“Repent ye therefore, and be converted, that your sins may be blotted out, when the times of refreshing shall come from the presence of the Lord;”
King James Version (KJV)
3:19 Be converted - Be turned from sin and Satan unto God. See #Ac 26:20|. But this term, so common in modern writings, very rarely occurs in Scripture: perhaps not once in the sense we now use it, for an entire change from vice to holiness. That the times of refreshing - Wherein God largely bestows his refreshing grace, may come - To you also. To others they will assuredly come, whether ye repent or no.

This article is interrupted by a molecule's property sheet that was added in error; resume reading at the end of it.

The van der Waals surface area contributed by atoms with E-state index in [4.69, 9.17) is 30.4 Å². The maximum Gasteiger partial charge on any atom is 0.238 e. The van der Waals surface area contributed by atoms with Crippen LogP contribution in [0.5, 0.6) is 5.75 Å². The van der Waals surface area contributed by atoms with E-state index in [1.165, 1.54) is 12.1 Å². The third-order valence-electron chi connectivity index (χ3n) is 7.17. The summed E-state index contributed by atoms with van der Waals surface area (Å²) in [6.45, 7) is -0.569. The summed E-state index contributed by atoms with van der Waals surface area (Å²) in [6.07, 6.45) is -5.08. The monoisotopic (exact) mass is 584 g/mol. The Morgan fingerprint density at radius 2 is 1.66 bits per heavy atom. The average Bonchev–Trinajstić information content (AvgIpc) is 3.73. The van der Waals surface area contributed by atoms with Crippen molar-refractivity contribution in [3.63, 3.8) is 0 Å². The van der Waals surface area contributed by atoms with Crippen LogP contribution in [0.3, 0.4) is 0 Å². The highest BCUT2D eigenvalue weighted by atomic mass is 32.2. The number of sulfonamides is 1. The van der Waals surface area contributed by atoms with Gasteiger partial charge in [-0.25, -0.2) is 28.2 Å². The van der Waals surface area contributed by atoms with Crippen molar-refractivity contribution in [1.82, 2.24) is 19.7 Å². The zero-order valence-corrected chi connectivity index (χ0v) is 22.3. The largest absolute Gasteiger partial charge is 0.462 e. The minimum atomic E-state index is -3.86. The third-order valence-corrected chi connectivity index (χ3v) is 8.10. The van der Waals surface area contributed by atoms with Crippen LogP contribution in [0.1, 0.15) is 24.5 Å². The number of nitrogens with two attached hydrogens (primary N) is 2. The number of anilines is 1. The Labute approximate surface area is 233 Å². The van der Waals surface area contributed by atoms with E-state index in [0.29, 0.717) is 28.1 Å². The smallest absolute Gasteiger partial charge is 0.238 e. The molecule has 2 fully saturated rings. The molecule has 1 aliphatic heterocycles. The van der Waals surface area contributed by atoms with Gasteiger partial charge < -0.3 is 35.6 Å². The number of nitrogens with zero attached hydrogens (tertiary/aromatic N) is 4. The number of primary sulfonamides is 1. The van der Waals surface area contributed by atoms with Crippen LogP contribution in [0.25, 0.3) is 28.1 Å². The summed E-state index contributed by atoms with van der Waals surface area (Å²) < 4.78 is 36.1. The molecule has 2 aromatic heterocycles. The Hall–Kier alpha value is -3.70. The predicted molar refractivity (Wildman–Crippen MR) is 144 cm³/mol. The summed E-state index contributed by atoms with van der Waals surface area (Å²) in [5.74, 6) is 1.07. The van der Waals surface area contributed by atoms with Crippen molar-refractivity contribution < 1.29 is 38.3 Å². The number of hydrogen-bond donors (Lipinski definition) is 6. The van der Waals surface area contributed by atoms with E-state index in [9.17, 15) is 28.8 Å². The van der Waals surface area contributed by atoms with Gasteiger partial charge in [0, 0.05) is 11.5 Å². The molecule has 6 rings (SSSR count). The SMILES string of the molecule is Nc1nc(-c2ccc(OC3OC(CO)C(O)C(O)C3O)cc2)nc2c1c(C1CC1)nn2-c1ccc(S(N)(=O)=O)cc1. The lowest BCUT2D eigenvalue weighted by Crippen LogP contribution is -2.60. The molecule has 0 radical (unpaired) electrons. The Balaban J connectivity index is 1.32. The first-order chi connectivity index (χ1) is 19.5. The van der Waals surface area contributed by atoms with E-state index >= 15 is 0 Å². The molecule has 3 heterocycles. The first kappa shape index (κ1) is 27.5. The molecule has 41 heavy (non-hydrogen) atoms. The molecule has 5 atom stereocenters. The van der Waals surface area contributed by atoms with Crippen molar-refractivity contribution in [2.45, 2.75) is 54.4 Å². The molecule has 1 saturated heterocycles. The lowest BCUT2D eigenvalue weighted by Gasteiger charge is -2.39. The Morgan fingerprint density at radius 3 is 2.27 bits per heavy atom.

Ac 3:19 Repent ye therefore. The same command given on the great occasion of Pentecost. See Ac 2:38. Repentance is not sorrow, but the fruit of sorrow (2Co 7:10). Those, on Pentecost, "pierced to the heart" were told to "repent". Judas sorrowed unto death, but did not come to repentance. Repentance is an internal change resulting, not from remorse, but from conviction of sin and godly sorrow for it. The Greek term "metanoeo" means "a change of mind". It is the change of determination or will, the resolve to turn from sin to God, what, in religious language, is often styled "a change of heart". And be converted. "Turn again" (Revised Version). The Greek term "epistephate" is not passive, but active. The command is to do some act, not to have something done to us. The Greek verb "epistrepho" occurs thirty-nine times in the New Testament and is universally in the active voice. A false idea is given in the Common Version by making it passive. To "repent", or change the heart, is the internal change wrought by faith, and this is to be followed by a definite act, "to turn". If one is on the wrong road, is convicted of this, repents of it, the result is an "act", to "turn", and then to go the right way. This figure applies to the sinner. Convicted of sin, repentant, there must be some outward act of turning. That act, following repentance, is given in Ac 2:38. The penitent is required to be baptized, and then to go in the new way following Jesus. Meyer says: ``Baptism is not here expressly named, as in Ac 2:38, but was now understood of itself, seeing that thousands had been baptized, and the thought is suggested in the figurative expression 'in order' that your sins may be blotted out, namely, by the water of baptism.'' Dean Howson notes: ``In a similar exhortation (Ac 2:38) Peter adds, "Be baptized", but this would now be understood.'' See Ac 22:16. When the times of refreshing shall come. The Revised Version is correct, "That so there may come", etc. The steps are, in Ac 2:38, (1) Repentance, (2) baptism, (3) remission of sins, (4) the gift of the Holy Spirit. Here, the order is (1) Repentance, (2) to turn, (3) the blotting out of sins, (4) the seasons of refreshing. One passage aids in interpreting the other.